An American missionary who moved to Cameroon about two weeks ago was shot and killed in what his family is calling a “targeted attack” amid fighting between armed separatists and soldiers.
Charles Trumann Wesco, his wife Stephanie and their eight children had moved from their home in Warsaw, Indiana to Bamenda – a major city in northwest Cameroon – earlier this month.
While driving into town to go shopping Tuesday, Wesco was shot in the head. He was rushed to a local hospital where he died.
Wesco's brother, Indiana state representative Tim Wesco, told ABC News the killing appeared to be a “targeted” attack.
“[It was] quite probable he was targeted because he was a white, English-speaking American,” he added.
Charles Wesco and his family made the decision to permanently move across the Atlantic after years of missions to Africa and decided on Cameroon after a visit in 2015, his family said.
Dave Halyman, an assistant pastor at Believers Baptist Church in Warsaw, Indiana, where Stephanie Wesco’s father, Don Williams, is the senior pastor, told the Associated Press the family had raised money for the move during the last two years.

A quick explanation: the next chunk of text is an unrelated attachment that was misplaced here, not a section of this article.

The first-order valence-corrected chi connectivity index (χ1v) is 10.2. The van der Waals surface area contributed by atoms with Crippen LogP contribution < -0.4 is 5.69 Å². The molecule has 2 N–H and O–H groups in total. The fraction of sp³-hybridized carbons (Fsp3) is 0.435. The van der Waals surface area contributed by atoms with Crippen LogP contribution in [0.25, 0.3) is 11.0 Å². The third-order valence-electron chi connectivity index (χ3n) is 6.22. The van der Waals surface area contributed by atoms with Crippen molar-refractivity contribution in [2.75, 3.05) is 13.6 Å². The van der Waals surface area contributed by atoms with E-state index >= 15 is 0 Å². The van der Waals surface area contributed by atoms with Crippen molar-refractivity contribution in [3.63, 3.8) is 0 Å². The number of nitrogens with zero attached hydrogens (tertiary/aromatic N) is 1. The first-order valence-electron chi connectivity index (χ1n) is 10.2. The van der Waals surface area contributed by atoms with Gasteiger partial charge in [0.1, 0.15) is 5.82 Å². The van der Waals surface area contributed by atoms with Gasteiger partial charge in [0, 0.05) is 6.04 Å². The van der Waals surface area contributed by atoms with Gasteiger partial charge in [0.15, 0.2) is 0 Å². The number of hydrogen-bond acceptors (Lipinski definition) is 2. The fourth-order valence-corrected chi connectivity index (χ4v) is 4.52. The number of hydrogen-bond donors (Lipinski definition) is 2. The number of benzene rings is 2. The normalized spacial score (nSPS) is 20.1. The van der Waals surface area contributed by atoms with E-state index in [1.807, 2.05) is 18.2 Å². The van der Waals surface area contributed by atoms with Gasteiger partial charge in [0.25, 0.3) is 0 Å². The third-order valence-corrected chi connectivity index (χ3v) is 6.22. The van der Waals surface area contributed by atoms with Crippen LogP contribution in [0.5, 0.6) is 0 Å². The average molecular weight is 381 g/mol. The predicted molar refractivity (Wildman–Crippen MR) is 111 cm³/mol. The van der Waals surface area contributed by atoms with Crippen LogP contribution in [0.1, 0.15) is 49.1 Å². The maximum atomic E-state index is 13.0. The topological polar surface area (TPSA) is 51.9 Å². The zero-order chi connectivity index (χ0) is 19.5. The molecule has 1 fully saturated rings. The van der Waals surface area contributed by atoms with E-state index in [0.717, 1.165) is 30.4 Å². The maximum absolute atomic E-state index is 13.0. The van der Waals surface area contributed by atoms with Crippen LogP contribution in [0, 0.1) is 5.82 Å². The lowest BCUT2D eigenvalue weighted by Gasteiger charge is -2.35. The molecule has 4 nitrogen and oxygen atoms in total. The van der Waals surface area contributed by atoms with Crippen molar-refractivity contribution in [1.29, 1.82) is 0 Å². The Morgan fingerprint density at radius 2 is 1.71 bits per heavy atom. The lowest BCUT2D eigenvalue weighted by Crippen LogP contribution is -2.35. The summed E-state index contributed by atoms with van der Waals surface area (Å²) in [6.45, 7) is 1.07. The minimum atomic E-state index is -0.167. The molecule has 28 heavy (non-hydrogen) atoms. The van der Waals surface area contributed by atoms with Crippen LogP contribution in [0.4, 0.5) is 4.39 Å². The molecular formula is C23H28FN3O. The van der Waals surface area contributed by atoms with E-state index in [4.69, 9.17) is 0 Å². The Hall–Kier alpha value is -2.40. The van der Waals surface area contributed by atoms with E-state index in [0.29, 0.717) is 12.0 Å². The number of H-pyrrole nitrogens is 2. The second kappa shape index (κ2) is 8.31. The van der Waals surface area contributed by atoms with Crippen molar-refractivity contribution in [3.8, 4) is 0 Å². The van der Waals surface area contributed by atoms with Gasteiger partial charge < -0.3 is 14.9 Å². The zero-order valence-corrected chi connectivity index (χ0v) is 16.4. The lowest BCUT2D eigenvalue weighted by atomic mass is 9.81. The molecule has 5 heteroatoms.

They had been in Cameroon just 12 days before the shooting.
“We’re shocked and grieving at what’s occurred. We’re trying to get over the shock of losing someone as wonderful as Charles was,” Halyman said. “While we don’t like this, we understand that God has a great purpose.”
Tim Wesco told ABC News that his brother and sister-in-law’s purpose with moving to Cameroon was “to share the love of Christ with people in a very poor and strife-ribbed country.”
He added: “That was their passion, and that was their life – to share Jesus Christ.”
Bamenda is in Cameroon’s northwest region, the restive English-speaking area where armed separatists have been fighting with the military in an attempt to create an independent state. A former French colony, Cameroon is largely French-speaking, except for two provinces where English is the major language.
Tim Wesco said Stephanie and the eight children, who were unharmed in the fatal attack, are still in Cameroon. The family hopes to get them out now.
“We’re very concerned about the safety of the family,” he told ABC News.
The Associated Press contributed to this report.